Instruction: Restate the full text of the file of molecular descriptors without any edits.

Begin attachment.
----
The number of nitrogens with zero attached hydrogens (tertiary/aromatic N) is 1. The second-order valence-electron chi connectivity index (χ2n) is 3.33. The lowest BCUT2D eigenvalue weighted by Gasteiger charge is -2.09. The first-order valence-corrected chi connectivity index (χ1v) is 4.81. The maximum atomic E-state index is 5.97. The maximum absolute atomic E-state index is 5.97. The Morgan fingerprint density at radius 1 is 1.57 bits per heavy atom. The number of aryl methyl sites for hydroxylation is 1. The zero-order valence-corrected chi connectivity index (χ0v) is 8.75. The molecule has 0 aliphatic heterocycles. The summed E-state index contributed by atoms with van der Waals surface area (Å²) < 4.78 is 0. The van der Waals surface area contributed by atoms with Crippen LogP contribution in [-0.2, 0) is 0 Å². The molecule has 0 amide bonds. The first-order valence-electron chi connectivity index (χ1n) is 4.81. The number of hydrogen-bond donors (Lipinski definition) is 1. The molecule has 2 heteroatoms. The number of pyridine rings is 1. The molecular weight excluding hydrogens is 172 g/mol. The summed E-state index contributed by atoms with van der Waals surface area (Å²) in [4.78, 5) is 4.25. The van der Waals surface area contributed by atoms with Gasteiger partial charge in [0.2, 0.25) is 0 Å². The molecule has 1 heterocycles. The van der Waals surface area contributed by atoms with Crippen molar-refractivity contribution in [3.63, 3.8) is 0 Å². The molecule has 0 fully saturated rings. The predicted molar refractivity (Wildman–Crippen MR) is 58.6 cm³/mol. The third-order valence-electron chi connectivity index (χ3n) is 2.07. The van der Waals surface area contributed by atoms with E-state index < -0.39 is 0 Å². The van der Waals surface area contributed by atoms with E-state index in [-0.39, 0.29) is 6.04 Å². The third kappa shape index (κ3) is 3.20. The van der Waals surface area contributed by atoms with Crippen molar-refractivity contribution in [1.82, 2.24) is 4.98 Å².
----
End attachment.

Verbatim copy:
The number of nitrogens with zero attached hydrogens (tertiary/aromatic N) is 1. The second-order valence-electron chi connectivity index (χ2n) is 3.33. The lowest BCUT2D eigenvalue weighted by Gasteiger charge is -2.09. The first-order valence-corrected chi connectivity index (χ1v) is 4.81. The maximum atomic E-state index is 5.97. The maximum absolute atomic E-state index is 5.97. The Morgan fingerprint density at radius 1 is 1.57 bits per heavy atom. The number of aryl methyl sites for hydroxylation is 1. The zero-order valence-corrected chi connectivity index (χ0v) is 8.75. The molecule has 0 aliphatic heterocycles. The summed E-state index contributed by atoms with van der Waals surface area (Å²) < 4.78 is 0. The van der Waals surface area contributed by atoms with Crippen LogP contribution in [-0.2, 0) is 0 Å². The molecule has 0 amide bonds. The first-order valence-electron chi connectivity index (χ1n) is 4.81. The number of hydrogen-bond donors (Lipinski definition) is 1. The molecule has 2 heteroatoms. The number of pyridine rings is 1. The molecular weight excluding hydrogens is 172 g/mol. The summed E-state index contributed by atoms with van der Waals surface area (Å²) in [4.78, 5) is 4.25. The van der Waals surface area contributed by atoms with Gasteiger partial charge in [0.2, 0.25) is 0 Å². The molecule has 1 heterocycles. The van der Waals surface area contributed by atoms with Crippen molar-refractivity contribution in [3.63, 3.8) is 0 Å². The molecule has 0 fully saturated rings. The predicted molar refractivity (Wildman–Crippen MR) is 58.6 cm³/mol. The third-order valence-electron chi connectivity index (χ3n) is 2.07. The van der Waals surface area contributed by atoms with E-state index < -0.39 is 0 Å². The van der Waals surface area contributed by atoms with E-state index in [-0.39, 0.29) is 6.04 Å². The third kappa shape index (κ3) is 3.20. The van der Waals surface area contributed by atoms with Crippen molar-refractivity contribution in [1.82, 2.24) is 4.98 Å².